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The Senate passed the Stop Enabling Sex Traffickers Act (SESTA) on Wednesday, which would allow websites, social media apps, and any other online platform to be held criminally liable for facilitating sex trafficking. If signed into law, it would make it easier for law enforcement to go after sites like Backpage.com—known for classified ads selling sex—as they can no longer hide behind old safe harbor provisions which protected them from being held responsible for illegal content posted on their sites.

Lawmakers worked across party lines to pass this legislation; it passed 97-2 and received glowing praise from Democrats like Diane Feinstein and Republicans like John Thune. In a press conference on Wednesday, White House Press Secretary Sarah Huckabee Sanders said, “The president and his entire administration are firmly committed to holding those who participate in these horrific crimes accountable, and look forward to continued work with these stakeholders in order to put an end to this scourge.”

But the bill is leaving civil-liberties advocates, Silicon Valley, and sex workers—who rely on online platforms to drum up business—reeling. Sex workers are particularly vulnerable, especially given the news that Reddit banned escort and sugar daddy communities just hours after the bill passed the Senate. In an Allure article critiquing the bill, Alana Massey explained just how important it is for sex workers to have online spaces, not just for business, but for safety as well:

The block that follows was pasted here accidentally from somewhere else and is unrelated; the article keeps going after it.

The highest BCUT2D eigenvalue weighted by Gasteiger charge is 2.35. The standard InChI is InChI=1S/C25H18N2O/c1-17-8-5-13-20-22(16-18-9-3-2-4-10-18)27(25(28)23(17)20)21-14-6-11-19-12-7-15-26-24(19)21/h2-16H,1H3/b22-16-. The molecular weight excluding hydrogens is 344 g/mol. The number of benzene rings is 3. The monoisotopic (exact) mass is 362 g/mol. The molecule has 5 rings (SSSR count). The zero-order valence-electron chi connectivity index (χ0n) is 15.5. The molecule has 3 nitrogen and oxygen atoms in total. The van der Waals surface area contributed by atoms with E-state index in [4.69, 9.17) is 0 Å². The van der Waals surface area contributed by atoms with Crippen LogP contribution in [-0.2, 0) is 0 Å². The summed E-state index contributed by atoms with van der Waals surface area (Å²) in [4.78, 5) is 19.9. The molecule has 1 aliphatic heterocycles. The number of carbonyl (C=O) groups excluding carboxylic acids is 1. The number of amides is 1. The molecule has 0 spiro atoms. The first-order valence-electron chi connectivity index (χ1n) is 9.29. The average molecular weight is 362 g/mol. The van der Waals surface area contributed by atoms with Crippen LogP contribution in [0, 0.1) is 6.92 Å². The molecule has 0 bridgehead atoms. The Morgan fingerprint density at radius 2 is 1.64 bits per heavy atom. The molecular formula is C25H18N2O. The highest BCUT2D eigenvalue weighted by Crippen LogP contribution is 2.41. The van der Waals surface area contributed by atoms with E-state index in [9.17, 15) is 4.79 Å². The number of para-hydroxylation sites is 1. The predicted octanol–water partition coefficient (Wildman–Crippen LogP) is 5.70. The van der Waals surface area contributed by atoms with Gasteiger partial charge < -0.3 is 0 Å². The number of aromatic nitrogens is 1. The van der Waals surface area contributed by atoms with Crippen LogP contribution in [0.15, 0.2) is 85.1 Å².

Though the bill is meant to target sites hosting sex work advertisements, it covers online forums where sex workers can tip each other off about dangerous clients, find emergency housing, get recommendations for service providers who are sex worker-friendly, and even enjoy an occasional meme. These are often on the same websites where advertisements are hosted.

Jezebel’s own Tracy Clark-Flory described the bill as a disaster:

The conflation between trafficking and sex work is not unique to this legislation; it’s the same thing you see happening in a lot of mainstream media coverage and, often, in feminist debate. Because so much of mainstream discourse refuses to see distinctions between consensual sex work and trafficking, the flaws of this bill are also present in a seemingly endless stream of sex trafficking bills. Anti-trafficking organizations themselves often rely on definitions that fail to recognize the existence of consensual sex work, so it’s no surprise many of these organizations support the bill.

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President Trump is expected to sign the bill into law, probably as soon as he’s done beefing with Joe Biden.

Correction: An earlier version of this article referred to the Senate passing the Allow States and Victims to Fight Online Sex Trafficking Act (FOSTA); FOSTA is the House version of the bill. The Senate version of the bill is called the Stop Enabling Sex Traffickers Act (SESTA).